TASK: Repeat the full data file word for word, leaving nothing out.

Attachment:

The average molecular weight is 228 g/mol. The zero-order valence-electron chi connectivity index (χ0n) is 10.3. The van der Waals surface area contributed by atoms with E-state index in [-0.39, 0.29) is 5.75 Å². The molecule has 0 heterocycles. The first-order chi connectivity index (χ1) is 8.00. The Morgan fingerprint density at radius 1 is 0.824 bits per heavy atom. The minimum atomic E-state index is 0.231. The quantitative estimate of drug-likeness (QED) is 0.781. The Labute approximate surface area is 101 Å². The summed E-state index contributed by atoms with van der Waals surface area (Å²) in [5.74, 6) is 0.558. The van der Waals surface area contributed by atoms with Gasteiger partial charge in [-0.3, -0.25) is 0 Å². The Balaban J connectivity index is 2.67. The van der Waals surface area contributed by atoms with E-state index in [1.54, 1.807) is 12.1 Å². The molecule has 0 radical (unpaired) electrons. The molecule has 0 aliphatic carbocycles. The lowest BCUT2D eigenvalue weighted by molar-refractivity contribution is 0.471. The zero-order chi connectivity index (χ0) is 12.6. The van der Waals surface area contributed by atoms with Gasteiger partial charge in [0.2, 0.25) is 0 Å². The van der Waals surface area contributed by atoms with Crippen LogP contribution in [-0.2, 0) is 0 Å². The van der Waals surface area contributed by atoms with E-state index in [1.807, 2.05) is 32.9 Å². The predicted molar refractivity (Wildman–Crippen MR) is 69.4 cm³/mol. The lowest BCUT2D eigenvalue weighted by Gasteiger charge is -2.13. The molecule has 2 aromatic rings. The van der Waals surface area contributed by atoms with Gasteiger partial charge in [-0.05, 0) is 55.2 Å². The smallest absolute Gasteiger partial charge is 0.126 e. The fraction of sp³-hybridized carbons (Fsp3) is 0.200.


The average molecular weight is 228 g/mol. The zero-order valence-electron chi connectivity index (χ0n) is 10.3. The van der Waals surface area contributed by atoms with E-state index in [-0.39, 0.29) is 5.75 Å². The molecule has 0 heterocycles. The first-order chi connectivity index (χ1) is 8.00. The Morgan fingerprint density at radius 1 is 0.824 bits per heavy atom. The minimum atomic E-state index is 0.231. The quantitative estimate of drug-likeness (QED) is 0.781. The Labute approximate surface area is 101 Å². The summed E-state index contributed by atoms with van der Waals surface area (Å²) in [5.74, 6) is 0.558. The van der Waals surface area contributed by atoms with Gasteiger partial charge in [-0.3, -0.25) is 0 Å². The Balaban J connectivity index is 2.67. The van der Waals surface area contributed by atoms with E-state index in [1.54, 1.807) is 12.1 Å². The molecule has 0 radical (unpaired) electrons. The molecule has 0 aliphatic carbocycles. The lowest BCUT2D eigenvalue weighted by molar-refractivity contribution is 0.471. The zero-order chi connectivity index (χ0) is 12.6. The van der Waals surface area contributed by atoms with Gasteiger partial charge in [0.2, 0.25) is 0 Å². The van der Waals surface area contributed by atoms with Crippen LogP contribution in [-0.2, 0) is 0 Å². The van der Waals surface area contributed by atoms with E-state index in [1.807, 2.05) is 32.9 Å². The predicted molar refractivity (Wildman–Crippen MR) is 69.4 cm³/mol. The lowest BCUT2D eigenvalue weighted by Gasteiger charge is -2.13. The molecule has 2 aromatic rings. The van der Waals surface area contributed by atoms with Gasteiger partial charge in [-0.05, 0) is 55.2 Å². The smallest absolute Gasteiger partial charge is 0.126 e. The fraction of sp³-hybridized carbons (Fsp3) is 0.200.